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Government rejects plans to turn former Dagenham post office into mosque

PUBLISHED: 10:30 16 July 2014 | UPDATED: 08:53 17 July 2014

Murad Haider, director of GroupCars, launched a petition to try and save the mosque last year.

Murad Haider, director of GroupCars, launched a petition to try and save the mosque last year.

Archant

Plans to create a permanent mosque in an old Dagenham post office have been rejected by the government.

Murad Haider, director of GroupCars, launched a petition to try and save the mosque on Rainham Road South. Murad Haider, director of GroupCars, launched a petition to try and save the mosque on Rainham Road South.

An application to change the now-empty shop at 539 Rainham Road to a “community/cultural centre” was denied by Barking and Dagenham Council last year, but an appeal was lodged days later.

Between a sandwich shop and a fast-food restaurant, the building had been used as a trial worship centre for 12 months from July 2012.

However, with various restrictions limiting roadside parking, an inspector for the Department of Communities and Local Government (DCLG), Timothy King, dismissed the appeal on grounds of road safety and access.

The change, he said, “would give rise to a level of traffic generation and resultant on-street parking demand, prejudicial to the free flow of traffic and harmful to highway safety”.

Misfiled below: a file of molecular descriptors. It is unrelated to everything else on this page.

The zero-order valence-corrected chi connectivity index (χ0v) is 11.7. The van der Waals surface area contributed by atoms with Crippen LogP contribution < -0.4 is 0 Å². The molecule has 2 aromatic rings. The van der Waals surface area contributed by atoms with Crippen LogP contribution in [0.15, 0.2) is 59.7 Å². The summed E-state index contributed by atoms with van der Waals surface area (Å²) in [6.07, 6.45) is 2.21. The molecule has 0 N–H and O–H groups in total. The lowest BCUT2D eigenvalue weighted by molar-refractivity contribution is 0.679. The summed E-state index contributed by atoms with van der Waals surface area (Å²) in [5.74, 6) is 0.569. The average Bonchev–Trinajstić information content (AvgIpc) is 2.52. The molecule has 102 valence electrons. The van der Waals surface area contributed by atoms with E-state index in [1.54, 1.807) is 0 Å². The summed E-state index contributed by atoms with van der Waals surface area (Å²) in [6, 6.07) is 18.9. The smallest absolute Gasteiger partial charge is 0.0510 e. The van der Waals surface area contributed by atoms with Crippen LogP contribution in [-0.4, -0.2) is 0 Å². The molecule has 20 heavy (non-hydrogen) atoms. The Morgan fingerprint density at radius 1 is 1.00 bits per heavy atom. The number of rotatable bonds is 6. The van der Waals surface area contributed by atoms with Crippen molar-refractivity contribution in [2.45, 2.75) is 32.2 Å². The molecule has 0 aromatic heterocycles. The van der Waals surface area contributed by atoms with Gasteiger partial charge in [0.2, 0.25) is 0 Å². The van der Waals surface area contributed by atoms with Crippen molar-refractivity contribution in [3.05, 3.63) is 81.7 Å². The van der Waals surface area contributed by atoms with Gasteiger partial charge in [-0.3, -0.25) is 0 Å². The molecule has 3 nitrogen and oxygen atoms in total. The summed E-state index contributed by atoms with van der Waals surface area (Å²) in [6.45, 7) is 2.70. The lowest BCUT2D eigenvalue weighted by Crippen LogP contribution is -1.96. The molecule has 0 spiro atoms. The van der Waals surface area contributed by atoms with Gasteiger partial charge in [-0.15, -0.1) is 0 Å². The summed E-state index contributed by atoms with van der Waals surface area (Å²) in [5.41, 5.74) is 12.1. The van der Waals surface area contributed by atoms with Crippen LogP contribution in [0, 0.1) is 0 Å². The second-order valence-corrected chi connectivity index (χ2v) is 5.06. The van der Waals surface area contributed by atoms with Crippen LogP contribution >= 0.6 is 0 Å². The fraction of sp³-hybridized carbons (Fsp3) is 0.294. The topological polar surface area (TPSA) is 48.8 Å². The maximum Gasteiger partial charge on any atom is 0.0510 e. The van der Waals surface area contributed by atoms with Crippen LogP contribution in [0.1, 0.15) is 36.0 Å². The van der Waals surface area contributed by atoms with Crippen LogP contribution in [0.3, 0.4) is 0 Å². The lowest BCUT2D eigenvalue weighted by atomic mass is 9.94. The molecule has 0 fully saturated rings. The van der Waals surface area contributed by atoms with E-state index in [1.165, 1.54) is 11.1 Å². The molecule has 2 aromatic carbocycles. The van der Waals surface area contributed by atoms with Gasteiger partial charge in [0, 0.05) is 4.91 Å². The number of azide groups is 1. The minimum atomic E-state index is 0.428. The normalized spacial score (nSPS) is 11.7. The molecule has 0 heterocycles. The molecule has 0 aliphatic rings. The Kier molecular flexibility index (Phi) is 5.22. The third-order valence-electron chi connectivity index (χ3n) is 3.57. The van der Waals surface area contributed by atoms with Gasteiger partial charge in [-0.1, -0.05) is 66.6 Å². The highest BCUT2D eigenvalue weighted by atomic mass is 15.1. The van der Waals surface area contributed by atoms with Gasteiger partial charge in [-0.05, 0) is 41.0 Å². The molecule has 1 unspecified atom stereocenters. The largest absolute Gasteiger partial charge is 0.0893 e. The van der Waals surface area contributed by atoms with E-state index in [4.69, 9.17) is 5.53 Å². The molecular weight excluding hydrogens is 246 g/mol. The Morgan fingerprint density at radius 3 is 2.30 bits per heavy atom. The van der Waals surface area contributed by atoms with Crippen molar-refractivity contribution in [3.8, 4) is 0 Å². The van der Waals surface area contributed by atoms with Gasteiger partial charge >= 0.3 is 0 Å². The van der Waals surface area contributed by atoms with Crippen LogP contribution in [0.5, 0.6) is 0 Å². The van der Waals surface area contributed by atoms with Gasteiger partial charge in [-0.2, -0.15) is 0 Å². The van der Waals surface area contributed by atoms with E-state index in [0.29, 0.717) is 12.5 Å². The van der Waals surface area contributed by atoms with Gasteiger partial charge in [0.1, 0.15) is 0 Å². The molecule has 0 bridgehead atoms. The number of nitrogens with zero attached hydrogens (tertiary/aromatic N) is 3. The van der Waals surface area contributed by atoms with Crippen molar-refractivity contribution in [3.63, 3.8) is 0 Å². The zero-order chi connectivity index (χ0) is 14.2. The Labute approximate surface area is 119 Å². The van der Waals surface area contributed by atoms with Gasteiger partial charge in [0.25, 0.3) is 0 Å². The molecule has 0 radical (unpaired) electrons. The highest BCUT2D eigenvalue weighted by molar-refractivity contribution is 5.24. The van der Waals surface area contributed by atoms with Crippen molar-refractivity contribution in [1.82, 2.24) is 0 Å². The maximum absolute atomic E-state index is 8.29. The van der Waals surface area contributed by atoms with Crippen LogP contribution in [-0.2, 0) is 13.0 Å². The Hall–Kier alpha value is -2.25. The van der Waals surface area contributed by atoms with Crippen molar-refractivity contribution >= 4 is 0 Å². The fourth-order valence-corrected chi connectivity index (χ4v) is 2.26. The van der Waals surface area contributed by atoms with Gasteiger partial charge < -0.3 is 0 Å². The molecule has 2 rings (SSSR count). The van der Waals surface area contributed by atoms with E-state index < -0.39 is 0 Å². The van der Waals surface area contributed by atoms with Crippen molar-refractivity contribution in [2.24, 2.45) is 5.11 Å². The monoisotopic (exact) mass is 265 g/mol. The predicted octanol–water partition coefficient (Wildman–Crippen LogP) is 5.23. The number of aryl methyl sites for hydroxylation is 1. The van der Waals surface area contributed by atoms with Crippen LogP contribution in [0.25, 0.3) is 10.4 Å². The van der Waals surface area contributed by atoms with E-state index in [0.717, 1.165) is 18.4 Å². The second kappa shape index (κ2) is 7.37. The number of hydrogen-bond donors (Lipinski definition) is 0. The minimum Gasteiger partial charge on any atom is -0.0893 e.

Murad Haider, 36, director of Group Cars, a few doors down, launched a petition last year to save the mosque.

“Parking wasn’t really an issue because there’s so much space on the surrounding side roads,” he said. “The majority of people walked anyway.

“It’s not the end of the world because we’ve been provided with other places to worship instead, but they’re much harder for elderly people to get to.”

The centre had a membership of under 100 and no more than 50 were expected at any one time.

Tariq Baig, 48, owner of Toho Motors and a neighbour of Mr Haider, described it as “a sad decision”.

“There are quite a few churches around here but no mosque,” he said, “so we have to drive elsewhere.

“It ultimately comes down to a lack of a big Muslim community here and a lack of integration.”

But not everyone was disappointed by the decision.

Mr Harrison, 72, who lives a few doors down and declined to give his first name, told the Post: “It’s just not a suitable area and there isn’t enough parking.”

A council spokesperson said: “The council is sympathetic to the difficulties community groups can face in finding suitable premises.

“However, in this instance, the council was concerned about the impact on highway safety, an issue that had also been raised by local residents, and is satisfied the inspector upheld our original decision.”

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